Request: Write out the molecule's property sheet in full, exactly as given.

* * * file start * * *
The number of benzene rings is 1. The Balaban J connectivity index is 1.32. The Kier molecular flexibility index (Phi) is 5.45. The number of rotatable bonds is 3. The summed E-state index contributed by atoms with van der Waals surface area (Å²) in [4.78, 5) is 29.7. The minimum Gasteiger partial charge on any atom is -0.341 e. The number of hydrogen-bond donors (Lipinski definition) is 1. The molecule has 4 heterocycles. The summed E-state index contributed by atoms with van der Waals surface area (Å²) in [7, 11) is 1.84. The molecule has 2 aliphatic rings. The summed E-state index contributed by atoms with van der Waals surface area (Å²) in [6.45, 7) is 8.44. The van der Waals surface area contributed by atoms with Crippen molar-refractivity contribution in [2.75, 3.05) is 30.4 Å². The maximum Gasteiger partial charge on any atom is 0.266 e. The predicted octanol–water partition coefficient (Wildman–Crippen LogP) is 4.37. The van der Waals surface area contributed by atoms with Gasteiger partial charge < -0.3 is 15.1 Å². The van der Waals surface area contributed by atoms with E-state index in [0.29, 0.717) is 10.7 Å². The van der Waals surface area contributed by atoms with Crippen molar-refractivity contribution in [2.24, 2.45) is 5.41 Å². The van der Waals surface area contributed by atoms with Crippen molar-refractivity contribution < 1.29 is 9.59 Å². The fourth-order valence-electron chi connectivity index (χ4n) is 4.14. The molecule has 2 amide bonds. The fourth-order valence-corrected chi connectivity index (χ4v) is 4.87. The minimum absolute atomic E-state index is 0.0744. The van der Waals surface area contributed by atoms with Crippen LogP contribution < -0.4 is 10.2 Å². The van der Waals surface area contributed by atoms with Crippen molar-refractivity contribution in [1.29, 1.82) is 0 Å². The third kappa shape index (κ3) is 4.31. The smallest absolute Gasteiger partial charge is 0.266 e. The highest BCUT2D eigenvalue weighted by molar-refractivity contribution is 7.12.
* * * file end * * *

The number of benzene rings is 1. The Balaban J connectivity index is 1.32. The Kier molecular flexibility index (Phi) is 5.45. The number of rotatable bonds is 3. The summed E-state index contributed by atoms with van der Waals surface area (Å²) in [4.78, 5) is 29.7. The minimum Gasteiger partial charge on any atom is -0.341 e. The number of hydrogen-bond donors (Lipinski definition) is 1. The molecule has 4 heterocycles. The summed E-state index contributed by atoms with van der Waals surface area (Å²) in [7, 11) is 1.84. The molecule has 2 aliphatic rings. The summed E-state index contributed by atoms with van der Waals surface area (Å²) in [6.45, 7) is 8.44. The van der Waals surface area contributed by atoms with Crippen molar-refractivity contribution in [2.75, 3.05) is 30.4 Å². The maximum Gasteiger partial charge on any atom is 0.266 e. The predicted octanol–water partition coefficient (Wildman–Crippen LogP) is 4.37. The van der Waals surface area contributed by atoms with Gasteiger partial charge < -0.3 is 15.1 Å². The van der Waals surface area contributed by atoms with E-state index in [0.29, 0.717) is 10.7 Å². The van der Waals surface area contributed by atoms with Crippen molar-refractivity contribution in [2.24, 2.45) is 5.41 Å². The van der Waals surface area contributed by atoms with Crippen molar-refractivity contribution < 1.29 is 9.59 Å². The fourth-order valence-electron chi connectivity index (χ4n) is 4.14. The molecule has 2 amide bonds. The fourth-order valence-corrected chi connectivity index (χ4v) is 4.87. The minimum absolute atomic E-state index is 0.0744. The van der Waals surface area contributed by atoms with Crippen LogP contribution < -0.4 is 10.2 Å². The van der Waals surface area contributed by atoms with Crippen molar-refractivity contribution in [1.29, 1.82) is 0 Å². The third kappa shape index (κ3) is 4.31. The smallest absolute Gasteiger partial charge is 0.266 e. The highest BCUT2D eigenvalue weighted by molar-refractivity contribution is 7.12.